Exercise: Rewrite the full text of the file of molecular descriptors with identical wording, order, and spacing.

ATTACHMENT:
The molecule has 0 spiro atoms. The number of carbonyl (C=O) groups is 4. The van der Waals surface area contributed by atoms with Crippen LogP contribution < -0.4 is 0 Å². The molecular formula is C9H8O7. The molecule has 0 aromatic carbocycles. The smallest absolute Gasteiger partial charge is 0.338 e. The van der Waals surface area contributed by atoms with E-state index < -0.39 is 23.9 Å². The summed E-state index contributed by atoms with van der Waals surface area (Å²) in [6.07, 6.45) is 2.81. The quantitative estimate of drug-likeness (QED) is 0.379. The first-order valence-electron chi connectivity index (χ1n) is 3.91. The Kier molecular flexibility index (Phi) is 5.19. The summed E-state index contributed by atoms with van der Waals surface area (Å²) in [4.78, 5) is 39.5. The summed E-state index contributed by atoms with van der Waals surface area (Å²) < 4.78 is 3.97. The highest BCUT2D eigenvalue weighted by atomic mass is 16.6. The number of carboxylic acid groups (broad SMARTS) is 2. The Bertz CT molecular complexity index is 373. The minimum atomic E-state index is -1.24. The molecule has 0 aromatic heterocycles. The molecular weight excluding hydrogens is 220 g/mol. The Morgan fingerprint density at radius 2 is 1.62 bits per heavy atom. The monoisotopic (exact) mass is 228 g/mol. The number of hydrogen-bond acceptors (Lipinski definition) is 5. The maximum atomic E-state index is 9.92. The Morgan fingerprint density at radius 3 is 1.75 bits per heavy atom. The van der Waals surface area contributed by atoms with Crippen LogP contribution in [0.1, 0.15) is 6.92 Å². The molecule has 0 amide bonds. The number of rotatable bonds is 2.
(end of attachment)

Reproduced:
The molecule has 0 spiro atoms. The number of carbonyl (C=O) groups is 4. The van der Waals surface area contributed by atoms with Crippen LogP contribution < -0.4 is 0 Å². The molecular formula is C9H8O7. The molecule has 0 aromatic carbocycles. The smallest absolute Gasteiger partial charge is 0.338 e. The van der Waals surface area contributed by atoms with E-state index < -0.39 is 23.9 Å². The summed E-state index contributed by atoms with van der Waals surface area (Å²) in [6.07, 6.45) is 2.81. The quantitative estimate of drug-likeness (QED) is 0.379. The first-order valence-electron chi connectivity index (χ1n) is 3.91. The Kier molecular flexibility index (Phi) is 5.19. The summed E-state index contributed by atoms with van der Waals surface area (Å²) in [4.78, 5) is 39.5. The summed E-state index contributed by atoms with van der Waals surface area (Å²) < 4.78 is 3.97. The highest BCUT2D eigenvalue weighted by atomic mass is 16.6. The number of carboxylic acid groups (broad SMARTS) is 2. The Bertz CT molecular complexity index is 373. The minimum atomic E-state index is -1.24. The molecule has 0 aromatic heterocycles. The molecular weight excluding hydrogens is 220 g/mol. The Morgan fingerprint density at radius 2 is 1.62 bits per heavy atom. The monoisotopic (exact) mass is 228 g/mol. The number of hydrogen-bond acceptors (Lipinski definition) is 5. The maximum atomic E-state index is 9.92. The Morgan fingerprint density at radius 3 is 1.75 bits per heavy atom. The van der Waals surface area contributed by atoms with Crippen LogP contribution in [0.1, 0.15) is 6.92 Å². The molecule has 0 amide bonds. The number of rotatable bonds is 2.